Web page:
In certain implementations illustrated and described below, a bi-layer barrier of AlOx/SILOX can be used, with a silicon nitride (SiN) or other etch-stop layer being formed over the hydrogen barrier for subsequently forming bitline and ferroelectric capacitor contacts or vias into the capacitor layer. In another example, a four-layer barrier stack includes AlOx or other non-reactive material formed over the ferroelectric capacitors, a first SILOX layer formed over the AlOx, an amorphous silicon layer formed over the first SILOX layer, and a second SILOX layer formed over the amorphous silicon. A SiN or other etch-stop material, and an inter-layer or inter-level dielectric (ILD) may then be formed over the hydrogen barrier prior to fabrication of other back-end metalization layers or levels. In another implementation, a bi-layer hydrogen barrier is formed over the ferroelectric capacitors, for example, including an AlOx overlying the ferroelectric capacitors, with an etch-stop layer over the AlOx, and a SILOX inter-level dielectric (ILD) formed above the etch-stop layer.
The following description and annexed drawings set forth in detail certain illustrative aspects and implementations of the invention. These are indicative of but a few of the various ways in which the principles of the invention may be employed.
The present invention will now be described with reference to the attached drawing figures, wherein like reference numerals are used to refer to like elements throughout.
The invention relates to semiconductor devices and fabrication methods in which a hydrogen barrier is formed above ferroelectric capacitors using silicon rich silicon oxide (SILOX) and/or amorphous silicon to prevent or mitigate degradation of the capacitor ferroelectric materials. The inventors have appreciated that ferroelectric films may be severely degraded by exposure to hydrogen in back-end processing found in many CMOS integration schemes. The invention provides hydrogen barriers allowing integration of ferroelectric cell capacitor fabrication in conjunction with existing back-end interconnect (e.g., metalization) processing, while reducing or mitigating hydrogen-related ferroelectric degradation in stand-alone memory products or devices having embedded ferroelectric memory.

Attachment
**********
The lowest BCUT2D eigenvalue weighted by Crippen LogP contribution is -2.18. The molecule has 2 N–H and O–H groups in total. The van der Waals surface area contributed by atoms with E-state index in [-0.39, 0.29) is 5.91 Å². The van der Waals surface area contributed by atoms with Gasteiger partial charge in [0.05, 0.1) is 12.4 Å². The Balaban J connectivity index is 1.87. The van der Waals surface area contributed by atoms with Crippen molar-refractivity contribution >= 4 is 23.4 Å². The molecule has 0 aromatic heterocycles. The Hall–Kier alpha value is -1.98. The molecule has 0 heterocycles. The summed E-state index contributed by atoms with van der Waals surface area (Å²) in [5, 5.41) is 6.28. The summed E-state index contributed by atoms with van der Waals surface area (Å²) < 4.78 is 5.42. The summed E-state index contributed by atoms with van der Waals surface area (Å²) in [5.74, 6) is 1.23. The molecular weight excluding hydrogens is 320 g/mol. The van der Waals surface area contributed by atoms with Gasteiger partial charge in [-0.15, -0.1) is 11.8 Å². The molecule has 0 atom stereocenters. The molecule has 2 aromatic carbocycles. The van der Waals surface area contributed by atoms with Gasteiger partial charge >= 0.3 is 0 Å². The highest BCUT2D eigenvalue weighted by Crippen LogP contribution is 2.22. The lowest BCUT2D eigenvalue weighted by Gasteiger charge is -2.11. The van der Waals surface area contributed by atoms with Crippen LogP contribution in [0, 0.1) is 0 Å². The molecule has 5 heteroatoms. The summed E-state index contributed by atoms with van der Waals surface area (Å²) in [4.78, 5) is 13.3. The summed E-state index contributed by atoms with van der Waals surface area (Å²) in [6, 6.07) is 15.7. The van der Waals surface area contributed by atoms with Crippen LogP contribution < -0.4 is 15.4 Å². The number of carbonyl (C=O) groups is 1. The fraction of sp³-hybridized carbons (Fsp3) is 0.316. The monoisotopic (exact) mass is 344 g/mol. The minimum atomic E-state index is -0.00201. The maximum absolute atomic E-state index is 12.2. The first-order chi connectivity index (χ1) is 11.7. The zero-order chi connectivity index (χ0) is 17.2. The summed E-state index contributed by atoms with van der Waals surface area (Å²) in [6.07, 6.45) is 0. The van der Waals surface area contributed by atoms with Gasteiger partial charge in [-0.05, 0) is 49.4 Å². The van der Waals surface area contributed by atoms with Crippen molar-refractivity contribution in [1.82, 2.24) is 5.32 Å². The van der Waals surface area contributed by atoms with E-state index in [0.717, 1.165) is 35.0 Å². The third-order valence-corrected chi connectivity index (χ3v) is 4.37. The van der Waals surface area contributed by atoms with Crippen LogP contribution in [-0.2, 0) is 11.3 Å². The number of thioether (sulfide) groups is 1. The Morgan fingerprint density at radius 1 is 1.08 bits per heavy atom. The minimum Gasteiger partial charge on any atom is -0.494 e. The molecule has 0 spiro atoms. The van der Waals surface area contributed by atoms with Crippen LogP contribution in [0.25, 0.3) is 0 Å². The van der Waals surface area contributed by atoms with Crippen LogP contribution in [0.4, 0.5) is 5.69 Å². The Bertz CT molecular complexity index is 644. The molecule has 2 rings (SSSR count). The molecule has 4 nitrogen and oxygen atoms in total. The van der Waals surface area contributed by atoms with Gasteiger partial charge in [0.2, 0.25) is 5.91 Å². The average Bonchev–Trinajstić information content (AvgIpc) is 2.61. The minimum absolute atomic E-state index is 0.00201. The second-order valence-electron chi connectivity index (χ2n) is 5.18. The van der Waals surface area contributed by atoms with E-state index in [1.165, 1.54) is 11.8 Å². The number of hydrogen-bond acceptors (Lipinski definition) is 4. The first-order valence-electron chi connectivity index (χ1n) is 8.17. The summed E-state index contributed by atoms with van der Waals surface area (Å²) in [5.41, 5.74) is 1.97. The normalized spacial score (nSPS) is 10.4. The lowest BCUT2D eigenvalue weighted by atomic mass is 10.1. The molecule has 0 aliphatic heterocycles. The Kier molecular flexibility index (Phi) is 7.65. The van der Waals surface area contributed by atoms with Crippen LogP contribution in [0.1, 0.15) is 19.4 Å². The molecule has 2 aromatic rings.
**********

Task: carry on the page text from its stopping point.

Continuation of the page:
While the following examples illustrate exemplary ferroelectric capacitors formed using PZT materials, the invention may be employed in association with ferroelectric capacitors fabricated with any ferroelectric materials. Moreover, although the following examples illustrate 1T/1C ferroelectric memory cells having a single transistor and a single ferroelectric capacitor in an open-bitline array, the invention may be employed in other cell types and array architectures including but not limited to 1T-1C, 2T-2C, or other cell types in folded-bitline, open-bitline, chain-FRAM, or other array configurations. In addition, the exemplary semiconductor devices are illustrated herein with ferroelectric capacitors formed in a dielectric layer or level after front-end contact formation and prior to formation of overlying interconnect levels or layers (back-end). However, the various aspects of the invention may be employed at other points in a fabrication process, for example, wherein the ferroelectric capacitors are formed at any level in a multi-level semiconductor device design, with hydrogen barriers formed over or above the ferroelectric capacitors. Furthermore, the invention may be employed in semiconductor devices fabricated on or in any type of semiconductor body, including but not limited to silicon substrates or SOI wafers. In this regard, the invention is not limited to the examples illustrated and described herein, and all variant implementations providing overlying hydrogen barriers using SILOX or amorphous silicon are contemplated as falling within the scope of the present invention and the appended claims.
Beginning at 52, front-end processing is performed at 54, including formation of transistors for the ferroelectric memory cells. An initial inter-level or inter-layer dielectric (ILD) is formed at 56 over the cell transistors, referred to herein as a poly metal dielectric (PMD). Conductive contacts are formed through the PMD to provide electric connection to the transistor bitline source/drains (e.g., source/drain 12 in
At 58, ferroelectric capacitor layers are formed over the PMD and contacts, including formation of upper and lower conductive capacitor electrode or plate layers and a ferroelectric material layer between the electrode layers. The capacitor layers are then patterned at 60, for example, using suitable masking and etching steps to define ferroelectric capacitor structures having first and second conductive electrodes and a ferroelectric material disposed between the electrodes. A multi-layer hydrogen barrier is then formed at 62-64 above the ferroelectric capacitors to prevent or inhibit hydrogen diffusion into the ferroelectric material in subsequent (e.g., back-end) processing of the device. In the example of